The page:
- any of various flat or tapelike worms of the class Cestoidea, lacking an alimentary canal, and parasitic when adult in the alimentary canal of humans and other vertebrates: the larval and adult stages are usually in different hosts.
Origin of tapeworm
Dictionary.com Unabridged Based on the Random House Unabridged Dictionary, © Random House, Inc. 2018
Examples from the Web for tapeworm
"Health-care costs in this country are a tapeworm of American business," he continued.Warren Buffett Slams Debt Ceiling Drama as "Damn Dumb"
September 20, 2013
There is one which I have already mentioned, that is the tnia, or tapeworm.Sport in Abyssinia
These remedies have been used for tapeworm for almost 100 years.Cooley's Practical Receipts, Volume II
This remedy for tapeworm has been recently introduced into Europe.
The natives take a decoction of kousso once a month as a cure for the tapeworm.
When treating patients for tapeworm I have repeatedly expelled the whipworm.Parasites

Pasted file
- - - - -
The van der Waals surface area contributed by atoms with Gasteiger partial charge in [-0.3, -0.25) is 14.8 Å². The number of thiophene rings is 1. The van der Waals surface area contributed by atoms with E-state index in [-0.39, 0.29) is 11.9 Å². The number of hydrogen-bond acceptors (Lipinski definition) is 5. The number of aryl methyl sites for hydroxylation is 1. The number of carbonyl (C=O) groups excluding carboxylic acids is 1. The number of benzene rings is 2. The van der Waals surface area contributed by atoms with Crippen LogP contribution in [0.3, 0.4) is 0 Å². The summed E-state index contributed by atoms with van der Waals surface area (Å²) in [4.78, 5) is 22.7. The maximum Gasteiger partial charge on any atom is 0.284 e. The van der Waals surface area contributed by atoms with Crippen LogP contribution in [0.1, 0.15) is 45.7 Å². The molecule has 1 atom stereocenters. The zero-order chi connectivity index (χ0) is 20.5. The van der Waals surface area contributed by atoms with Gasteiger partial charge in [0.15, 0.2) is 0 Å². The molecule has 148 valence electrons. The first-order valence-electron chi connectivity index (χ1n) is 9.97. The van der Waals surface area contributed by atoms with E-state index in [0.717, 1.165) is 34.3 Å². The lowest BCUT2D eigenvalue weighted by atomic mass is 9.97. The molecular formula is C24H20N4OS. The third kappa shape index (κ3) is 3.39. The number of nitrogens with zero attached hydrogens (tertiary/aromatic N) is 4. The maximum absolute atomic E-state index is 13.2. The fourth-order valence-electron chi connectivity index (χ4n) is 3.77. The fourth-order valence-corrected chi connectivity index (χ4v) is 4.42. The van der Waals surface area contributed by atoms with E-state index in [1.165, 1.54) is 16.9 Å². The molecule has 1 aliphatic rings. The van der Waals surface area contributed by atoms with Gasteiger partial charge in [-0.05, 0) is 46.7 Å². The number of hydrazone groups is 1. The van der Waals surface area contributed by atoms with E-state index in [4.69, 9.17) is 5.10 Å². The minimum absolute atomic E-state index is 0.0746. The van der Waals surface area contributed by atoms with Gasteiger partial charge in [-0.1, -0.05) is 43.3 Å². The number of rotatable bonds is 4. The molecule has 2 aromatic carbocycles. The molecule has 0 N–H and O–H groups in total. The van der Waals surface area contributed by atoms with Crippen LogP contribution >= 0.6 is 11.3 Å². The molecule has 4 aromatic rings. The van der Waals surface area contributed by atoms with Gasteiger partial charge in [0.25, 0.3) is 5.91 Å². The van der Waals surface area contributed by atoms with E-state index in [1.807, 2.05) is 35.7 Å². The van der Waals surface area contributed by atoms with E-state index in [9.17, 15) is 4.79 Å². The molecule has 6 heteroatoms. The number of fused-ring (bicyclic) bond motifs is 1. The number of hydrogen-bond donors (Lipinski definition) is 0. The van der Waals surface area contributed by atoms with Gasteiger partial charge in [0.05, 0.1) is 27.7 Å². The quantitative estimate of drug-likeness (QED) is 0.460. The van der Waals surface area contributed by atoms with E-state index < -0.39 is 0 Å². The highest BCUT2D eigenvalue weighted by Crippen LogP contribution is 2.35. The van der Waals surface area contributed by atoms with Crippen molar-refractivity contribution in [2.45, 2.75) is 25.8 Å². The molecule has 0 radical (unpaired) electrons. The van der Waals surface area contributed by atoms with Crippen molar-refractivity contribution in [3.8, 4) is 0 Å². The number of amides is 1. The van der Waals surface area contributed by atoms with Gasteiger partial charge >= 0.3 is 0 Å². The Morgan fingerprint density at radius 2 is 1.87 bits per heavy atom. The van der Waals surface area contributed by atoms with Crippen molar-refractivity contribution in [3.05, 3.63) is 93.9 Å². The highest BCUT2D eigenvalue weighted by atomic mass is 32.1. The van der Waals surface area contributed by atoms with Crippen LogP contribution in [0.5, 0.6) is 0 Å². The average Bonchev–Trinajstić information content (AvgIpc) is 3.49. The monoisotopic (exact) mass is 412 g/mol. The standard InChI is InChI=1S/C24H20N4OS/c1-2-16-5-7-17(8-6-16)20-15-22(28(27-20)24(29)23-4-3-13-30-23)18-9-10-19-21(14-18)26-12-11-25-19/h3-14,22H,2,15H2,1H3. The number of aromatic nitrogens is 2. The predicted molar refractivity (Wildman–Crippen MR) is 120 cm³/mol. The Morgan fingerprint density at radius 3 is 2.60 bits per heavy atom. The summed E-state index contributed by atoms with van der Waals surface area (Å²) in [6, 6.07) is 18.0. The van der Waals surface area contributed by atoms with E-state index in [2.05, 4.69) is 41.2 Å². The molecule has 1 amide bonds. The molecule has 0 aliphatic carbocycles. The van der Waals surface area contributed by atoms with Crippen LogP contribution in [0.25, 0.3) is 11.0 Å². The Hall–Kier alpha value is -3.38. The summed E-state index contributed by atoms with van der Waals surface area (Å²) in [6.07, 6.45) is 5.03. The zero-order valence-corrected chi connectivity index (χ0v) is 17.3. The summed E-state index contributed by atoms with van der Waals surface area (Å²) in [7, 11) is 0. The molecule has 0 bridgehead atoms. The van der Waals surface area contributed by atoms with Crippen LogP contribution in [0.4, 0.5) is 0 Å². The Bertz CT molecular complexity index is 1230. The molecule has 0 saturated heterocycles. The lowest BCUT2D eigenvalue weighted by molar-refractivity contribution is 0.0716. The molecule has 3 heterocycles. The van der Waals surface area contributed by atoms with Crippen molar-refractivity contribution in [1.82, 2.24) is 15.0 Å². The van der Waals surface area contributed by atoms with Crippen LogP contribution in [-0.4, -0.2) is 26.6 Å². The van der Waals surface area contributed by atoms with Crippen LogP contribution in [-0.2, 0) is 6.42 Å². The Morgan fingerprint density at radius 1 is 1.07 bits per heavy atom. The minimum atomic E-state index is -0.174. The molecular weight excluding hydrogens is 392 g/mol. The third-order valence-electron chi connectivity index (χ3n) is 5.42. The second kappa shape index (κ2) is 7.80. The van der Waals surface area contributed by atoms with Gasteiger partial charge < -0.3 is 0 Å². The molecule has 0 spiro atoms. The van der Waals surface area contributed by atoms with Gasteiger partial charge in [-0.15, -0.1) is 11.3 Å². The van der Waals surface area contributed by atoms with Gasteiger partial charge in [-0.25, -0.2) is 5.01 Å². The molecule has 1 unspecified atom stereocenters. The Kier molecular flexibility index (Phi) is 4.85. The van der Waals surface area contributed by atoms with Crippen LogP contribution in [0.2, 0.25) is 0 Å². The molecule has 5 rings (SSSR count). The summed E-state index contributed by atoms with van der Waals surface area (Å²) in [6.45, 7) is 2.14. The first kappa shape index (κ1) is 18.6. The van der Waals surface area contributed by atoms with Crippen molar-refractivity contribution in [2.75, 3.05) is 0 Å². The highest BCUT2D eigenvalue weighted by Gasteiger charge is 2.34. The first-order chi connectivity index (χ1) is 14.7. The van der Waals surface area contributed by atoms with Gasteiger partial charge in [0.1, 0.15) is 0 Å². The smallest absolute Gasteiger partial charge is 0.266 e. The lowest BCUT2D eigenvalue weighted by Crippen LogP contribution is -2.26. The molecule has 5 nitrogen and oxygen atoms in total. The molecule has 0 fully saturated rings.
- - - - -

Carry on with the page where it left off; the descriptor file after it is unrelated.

T. Spencer Cobbold
Collins English Dictionary - Complete & Unabridged 2012 Digital Edition © William Collins Sons & Co. Ltd. 1979, 1986 © HarperCollins Publishers 1998, 2000, 2003, 2005, 2006, 2007, 2009, 2012
Word Origin and History for tapeworm
Online Etymology Dictionary, © 2010 Douglas Harper
- Any of various ribbonlike, often very long flatworms of the class Cestoda, that lack an alimentary canal and are intestinal parasites in humans.
The American Heritage® Stedman's Medical Dictionary Copyright © 2002, 2001, 1995 by Houghton Mifflin Company. Published by Houghton Mifflin Company.
- See cestode.
The American Heritage® Science Dictionary Copyright © 2011. Published by Houghton Mifflin Harcourt Publishing Company. All rights reserved.
The New Dictionary of Cultural Literacy, Third Edition Copyright © 2005 by Houghton Mifflin Harcourt Publishing Company. Published by Houghton Mifflin Harcourt Publishing Company. All rights reserved.